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On a recent flight from KBP to KIV operated by Ukraine International Airlines (aircraft B737-800) I was asked by the flight attendant to remove my headphones both during takeoff and landing.

Is this common practice because I never saw it happen on other flights? Are there any EASA regulations regarding this?

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    $\begingroup$ I'm voting to close this question as off-topic because this is about the passenger aspects of travel and would be more appropriate on Travel.SE. $\endgroup$ – Ron Beyer Sep 22 '17 at 20:02
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    $\begingroup$ @RonBeyer possibly, but it seems related to other questions we have here like Why open up the window shades before takeoff and landing? $\endgroup$ – fooot Sep 22 '17 at 20:17
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    $\begingroup$ @RonBeyer It depends on why they ask. If this is in regards to operational regulations, it's legitimate. If it's in regards to airline policy, it's better to be on Travel.SE. Though if it is in regards to regualations, the OP needs to add a tag for the governing body they are asking about. I assume it's EASA? $\endgroup$ – Jay Carr Sep 22 '17 at 20:47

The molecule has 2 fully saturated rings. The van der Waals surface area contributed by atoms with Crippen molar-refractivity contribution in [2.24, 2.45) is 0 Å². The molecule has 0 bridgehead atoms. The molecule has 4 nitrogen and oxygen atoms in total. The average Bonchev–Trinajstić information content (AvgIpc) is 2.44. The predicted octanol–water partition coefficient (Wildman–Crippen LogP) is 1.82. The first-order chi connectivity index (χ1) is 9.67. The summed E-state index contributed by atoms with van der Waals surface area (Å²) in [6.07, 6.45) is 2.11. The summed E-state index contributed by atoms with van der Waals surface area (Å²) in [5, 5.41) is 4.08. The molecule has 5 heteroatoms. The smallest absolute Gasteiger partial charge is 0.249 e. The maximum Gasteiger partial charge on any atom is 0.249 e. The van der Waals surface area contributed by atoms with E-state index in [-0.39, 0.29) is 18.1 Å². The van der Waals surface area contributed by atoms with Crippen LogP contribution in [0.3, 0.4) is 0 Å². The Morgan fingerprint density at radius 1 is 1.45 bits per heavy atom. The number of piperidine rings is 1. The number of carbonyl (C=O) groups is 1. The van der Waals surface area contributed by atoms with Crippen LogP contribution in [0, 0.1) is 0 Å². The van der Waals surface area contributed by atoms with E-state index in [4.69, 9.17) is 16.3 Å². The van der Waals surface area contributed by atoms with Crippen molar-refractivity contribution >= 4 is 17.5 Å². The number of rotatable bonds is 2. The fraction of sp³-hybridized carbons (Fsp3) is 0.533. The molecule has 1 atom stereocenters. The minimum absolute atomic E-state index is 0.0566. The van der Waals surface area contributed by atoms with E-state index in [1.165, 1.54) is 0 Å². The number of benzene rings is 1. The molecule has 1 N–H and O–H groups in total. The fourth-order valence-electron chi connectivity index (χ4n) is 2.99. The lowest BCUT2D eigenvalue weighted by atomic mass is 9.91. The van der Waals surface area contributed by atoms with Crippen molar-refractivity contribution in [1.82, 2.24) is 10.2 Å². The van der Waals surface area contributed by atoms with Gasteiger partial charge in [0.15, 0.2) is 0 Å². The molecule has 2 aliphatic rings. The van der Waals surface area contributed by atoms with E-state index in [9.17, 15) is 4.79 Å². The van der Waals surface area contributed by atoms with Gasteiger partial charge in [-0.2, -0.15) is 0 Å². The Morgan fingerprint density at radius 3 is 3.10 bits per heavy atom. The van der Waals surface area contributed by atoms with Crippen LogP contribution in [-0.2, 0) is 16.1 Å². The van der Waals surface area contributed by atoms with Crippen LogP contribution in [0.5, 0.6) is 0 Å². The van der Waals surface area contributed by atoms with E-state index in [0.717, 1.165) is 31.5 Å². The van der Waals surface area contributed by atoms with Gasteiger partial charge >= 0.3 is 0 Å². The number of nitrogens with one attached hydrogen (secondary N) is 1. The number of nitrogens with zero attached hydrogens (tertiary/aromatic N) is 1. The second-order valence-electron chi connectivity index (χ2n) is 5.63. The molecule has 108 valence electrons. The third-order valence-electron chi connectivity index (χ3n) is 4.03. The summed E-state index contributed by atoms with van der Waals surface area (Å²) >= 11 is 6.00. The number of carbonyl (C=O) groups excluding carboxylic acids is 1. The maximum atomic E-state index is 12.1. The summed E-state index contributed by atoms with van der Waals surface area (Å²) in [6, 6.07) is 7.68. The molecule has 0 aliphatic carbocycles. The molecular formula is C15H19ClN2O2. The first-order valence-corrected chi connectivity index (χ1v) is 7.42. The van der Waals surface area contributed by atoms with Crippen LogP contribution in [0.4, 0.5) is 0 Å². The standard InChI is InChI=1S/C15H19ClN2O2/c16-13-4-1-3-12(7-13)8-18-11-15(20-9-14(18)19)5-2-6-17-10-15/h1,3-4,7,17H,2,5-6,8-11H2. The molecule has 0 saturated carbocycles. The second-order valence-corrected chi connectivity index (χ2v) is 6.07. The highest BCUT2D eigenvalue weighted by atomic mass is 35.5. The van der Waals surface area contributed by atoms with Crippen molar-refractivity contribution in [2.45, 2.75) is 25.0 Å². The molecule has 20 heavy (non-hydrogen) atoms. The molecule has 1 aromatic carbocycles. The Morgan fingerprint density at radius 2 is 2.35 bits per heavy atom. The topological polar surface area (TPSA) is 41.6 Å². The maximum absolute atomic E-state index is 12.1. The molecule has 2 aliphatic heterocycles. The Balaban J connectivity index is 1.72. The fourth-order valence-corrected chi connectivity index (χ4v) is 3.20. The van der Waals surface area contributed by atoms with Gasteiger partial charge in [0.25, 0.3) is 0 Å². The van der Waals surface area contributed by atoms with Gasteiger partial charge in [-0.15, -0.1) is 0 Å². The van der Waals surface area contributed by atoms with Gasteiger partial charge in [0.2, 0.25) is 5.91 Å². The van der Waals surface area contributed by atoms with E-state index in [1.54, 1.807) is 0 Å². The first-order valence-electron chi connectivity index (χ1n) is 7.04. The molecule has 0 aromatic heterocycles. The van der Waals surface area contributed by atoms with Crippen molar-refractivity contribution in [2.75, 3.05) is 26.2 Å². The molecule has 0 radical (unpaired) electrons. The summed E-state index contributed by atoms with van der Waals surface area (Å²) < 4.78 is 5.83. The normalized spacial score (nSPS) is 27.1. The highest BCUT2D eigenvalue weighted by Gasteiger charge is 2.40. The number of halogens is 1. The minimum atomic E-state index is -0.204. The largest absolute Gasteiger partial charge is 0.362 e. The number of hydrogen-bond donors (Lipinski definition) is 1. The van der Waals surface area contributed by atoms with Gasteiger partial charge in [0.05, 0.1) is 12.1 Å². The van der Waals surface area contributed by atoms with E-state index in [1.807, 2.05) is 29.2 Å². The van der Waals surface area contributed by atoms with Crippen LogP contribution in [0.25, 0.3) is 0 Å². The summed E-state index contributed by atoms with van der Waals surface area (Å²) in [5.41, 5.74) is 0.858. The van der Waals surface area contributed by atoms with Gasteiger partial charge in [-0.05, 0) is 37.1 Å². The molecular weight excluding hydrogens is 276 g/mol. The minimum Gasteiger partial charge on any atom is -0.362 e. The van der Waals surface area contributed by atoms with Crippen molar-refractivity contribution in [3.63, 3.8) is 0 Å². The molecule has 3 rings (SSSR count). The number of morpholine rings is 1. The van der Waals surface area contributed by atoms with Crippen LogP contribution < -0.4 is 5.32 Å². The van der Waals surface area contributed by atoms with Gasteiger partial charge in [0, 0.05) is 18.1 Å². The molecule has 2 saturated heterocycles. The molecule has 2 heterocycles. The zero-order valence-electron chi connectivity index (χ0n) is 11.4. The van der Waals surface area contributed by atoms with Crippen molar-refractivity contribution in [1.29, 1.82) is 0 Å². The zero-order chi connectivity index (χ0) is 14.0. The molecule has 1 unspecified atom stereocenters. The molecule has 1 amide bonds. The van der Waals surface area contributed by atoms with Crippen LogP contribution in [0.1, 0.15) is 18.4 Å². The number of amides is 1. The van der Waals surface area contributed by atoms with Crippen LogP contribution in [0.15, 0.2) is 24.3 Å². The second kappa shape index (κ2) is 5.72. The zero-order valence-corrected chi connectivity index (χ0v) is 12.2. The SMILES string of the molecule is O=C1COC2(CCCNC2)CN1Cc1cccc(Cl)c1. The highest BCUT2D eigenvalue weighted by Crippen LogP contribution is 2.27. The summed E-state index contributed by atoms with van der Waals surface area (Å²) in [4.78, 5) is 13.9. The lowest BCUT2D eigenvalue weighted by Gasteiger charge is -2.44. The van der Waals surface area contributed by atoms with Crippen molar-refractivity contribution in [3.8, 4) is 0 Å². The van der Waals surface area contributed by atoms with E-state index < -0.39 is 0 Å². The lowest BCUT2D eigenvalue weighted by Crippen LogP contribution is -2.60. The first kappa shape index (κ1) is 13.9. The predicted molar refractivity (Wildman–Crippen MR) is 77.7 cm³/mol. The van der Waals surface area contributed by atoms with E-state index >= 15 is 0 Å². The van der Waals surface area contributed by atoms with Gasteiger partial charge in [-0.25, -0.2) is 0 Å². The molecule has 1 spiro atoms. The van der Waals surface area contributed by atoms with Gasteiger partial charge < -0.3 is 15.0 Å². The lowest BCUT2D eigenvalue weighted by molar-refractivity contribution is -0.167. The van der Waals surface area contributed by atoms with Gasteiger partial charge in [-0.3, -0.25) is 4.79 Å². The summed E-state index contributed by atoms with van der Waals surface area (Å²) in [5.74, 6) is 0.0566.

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    $\begingroup$ Ukraine is not part of EASA, but a partner, meaning there are bilateral agreements. The regulating agency for Ukrainian airspace and Ukrainian registered aircraft is the State Aviation Administration of Ukraine (SAAU). $\endgroup$ – mins Sep 22 '17 at 21:45
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    $\begingroup$ I am pretty confident it is common practice to tell passengers to not use anything during take-off and landing and the purpose is to have everybody pay attention in case something goes wrong. I don't know whether it is a regulation though. $\endgroup$ – Jan Hudec Sep 23 '17 at 17:58
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Jan Hudec was right.

Passengers are not to wear headphones during critical phases of the flight (understand : takeoff, landing, taxi, emergencies), because this could prevent them to hear announcements or directions made by the crew in case of emergency, and because headset cables could create an obstruction in case of an evacuation.

Also, this would prevent them from listening to the safety briefing.

This safety rule is enforced, as far as I know, by several European airlines.

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    $\begingroup$ Is there an actual rule you can cite somewhere that says this? $\endgroup$ – fooot Jan 28 '18 at 19:45

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